The article examines the interrelation of the chrono-photographical work of the French physiologist Étienne-Jules Marey and the avant-garde aesthetics of the surrealist photographer and filmmaker Man Ray. In his 1926 film Emak Bakia, Man Ray appropriated the visual idiom of Marey’s studies in comparative physiology as he paraphrased the technique of chrono-photography. The article argues that this appropriation cannot be properly understood simply on the level of form or visual style. Rather, it attests to a fundamental discussion of the organismic a-priori inherent in Marey’s visual technique—what to Man Ray corresponded to a paradigm of the organism and its body. The article contends that Man Ray was critiquing Marey’s notion of the body as motor and as something that could be analytically cut into discrete slices. To Man Ray, this physiological paradigm—keyed into chrono-photography itself—was built upon a repression of the notion of organic formlessness.
Keywords: physiology, surrealism, Étienne-Jules Marey, Man Ray, formlessness
Thomas erslev: THE BRAIN MULTIPLE – PLURALITY AND MATERIALITY IN BRAIN RESEARCH 1888 TO THE PRESENT.
This article argues that “the brain” is not a single thing, but many different objects both materially and conceptually. While sketching selected cases from the history of neuro research, I show that novel techniques and theories do not supplant earlier understandings, but rather extends the range of definitions and constructions of “the brain”, effectively rendering it multiple. I then combine insights from Mol and Rheinberger to argue that such a material and theoretical plurality is productive and should not be discouraged, because it furthers continued development of implicated epistemic things and experimental systems.
Keywords: History of neuroscience, brain, epistemic things, materiality, body multiple
nick hopwood: Artificial fertilization
The modern expansion of non-reproductive sex and sexless reproduction was mostly about contraception, but techniques for promoting conception by manipulating sperm, eggs and embryos have gained prominence over the past hundred and especially the past forty years. Artificial insemination (AI), in vitro fertilization (IVF) and embryo transfer have not only produced such sensations as cattle sired by bulls on the other side of the world and women giving birth to their own grandchildren; with some half-million embryo transfers in cattle per year and about five million IVF children since Louise Brown’s birth in 1978, these methods are also common enough that sexual intercourse can appear ‘the old-fashioned way’ of making babies. These innovations are often called ‘historic’, but we lack synthetic histories. This selective survey explores the making of AI between the eighteenth century and the twentieth, charts the postwar rise of embryo transfer and IVF, and reflects on the generalization of assisted reproduction in the last few decades.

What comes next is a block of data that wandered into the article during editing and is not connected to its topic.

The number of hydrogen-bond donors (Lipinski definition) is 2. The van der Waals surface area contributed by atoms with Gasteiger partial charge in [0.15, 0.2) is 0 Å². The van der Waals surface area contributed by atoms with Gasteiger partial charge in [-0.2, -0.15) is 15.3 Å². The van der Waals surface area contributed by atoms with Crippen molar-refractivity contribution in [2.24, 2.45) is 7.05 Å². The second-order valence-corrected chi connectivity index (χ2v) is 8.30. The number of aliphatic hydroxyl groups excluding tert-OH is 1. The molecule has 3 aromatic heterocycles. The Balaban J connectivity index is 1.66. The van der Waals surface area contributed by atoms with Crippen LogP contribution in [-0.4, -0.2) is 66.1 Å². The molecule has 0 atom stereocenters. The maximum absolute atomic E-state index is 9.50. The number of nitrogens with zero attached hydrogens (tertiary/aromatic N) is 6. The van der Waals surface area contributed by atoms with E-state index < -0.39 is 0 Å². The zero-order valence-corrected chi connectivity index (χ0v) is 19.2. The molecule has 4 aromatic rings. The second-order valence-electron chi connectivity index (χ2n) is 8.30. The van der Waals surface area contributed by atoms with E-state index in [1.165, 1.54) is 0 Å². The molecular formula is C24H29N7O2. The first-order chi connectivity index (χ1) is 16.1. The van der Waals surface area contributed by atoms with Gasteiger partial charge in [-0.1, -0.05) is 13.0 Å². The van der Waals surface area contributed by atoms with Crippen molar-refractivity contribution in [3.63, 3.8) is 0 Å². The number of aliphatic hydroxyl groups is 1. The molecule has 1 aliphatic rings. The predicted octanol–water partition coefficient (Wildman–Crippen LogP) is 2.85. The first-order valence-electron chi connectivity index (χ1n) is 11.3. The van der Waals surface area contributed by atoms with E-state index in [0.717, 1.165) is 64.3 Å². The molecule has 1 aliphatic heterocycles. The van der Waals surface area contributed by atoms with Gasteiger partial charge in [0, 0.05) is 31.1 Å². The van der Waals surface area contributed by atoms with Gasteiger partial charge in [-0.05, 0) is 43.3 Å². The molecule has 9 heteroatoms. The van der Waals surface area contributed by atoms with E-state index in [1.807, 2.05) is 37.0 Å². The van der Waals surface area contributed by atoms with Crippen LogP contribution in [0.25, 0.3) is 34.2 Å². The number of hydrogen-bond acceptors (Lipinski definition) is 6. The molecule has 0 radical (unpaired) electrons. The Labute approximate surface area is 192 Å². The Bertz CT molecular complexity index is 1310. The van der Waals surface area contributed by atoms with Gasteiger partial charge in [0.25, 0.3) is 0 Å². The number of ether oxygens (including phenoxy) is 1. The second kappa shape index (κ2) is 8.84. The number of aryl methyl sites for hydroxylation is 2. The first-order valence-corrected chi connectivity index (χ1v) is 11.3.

Keywords: Artificial fertilization, reproduction, IVF, artificial insemination
Signe skjoldborg brieghel: Contained – Edible animals and fluid materiality in a food laboratory in Copenhagen
In a small food laboratory in central Copenhagen, an attempt to make soy sauce from insects has resulted in a brownish liquid contained in a small bottle under a waxy seal. To the scientists who have made the liquid, edibility and the substances used to create it result from encounters between a number of different things. In recent times, however, global institutions such as the FAO have defined insects as a potential new food source in times of scarce resources and growing populations based on one thing in particular; their high yields of protein. I draw from my ethnographic fieldwork on practices of cooking with insects in the food laboratory to suggest that edibility, rather than a fixed quality of nutrition should be engaged as the result of an arduous work process situated amid ever-transforming divisions and connections. In times of calling upon ever more species to the canon of human industrial products, I argue, an important potential of ethnographic encounter lies in its abilities to raise questions of self-containment by bringing the muddles of collaboration to the fore of the discussion.
Keywords: insects, edibility, categories, processing, collaboration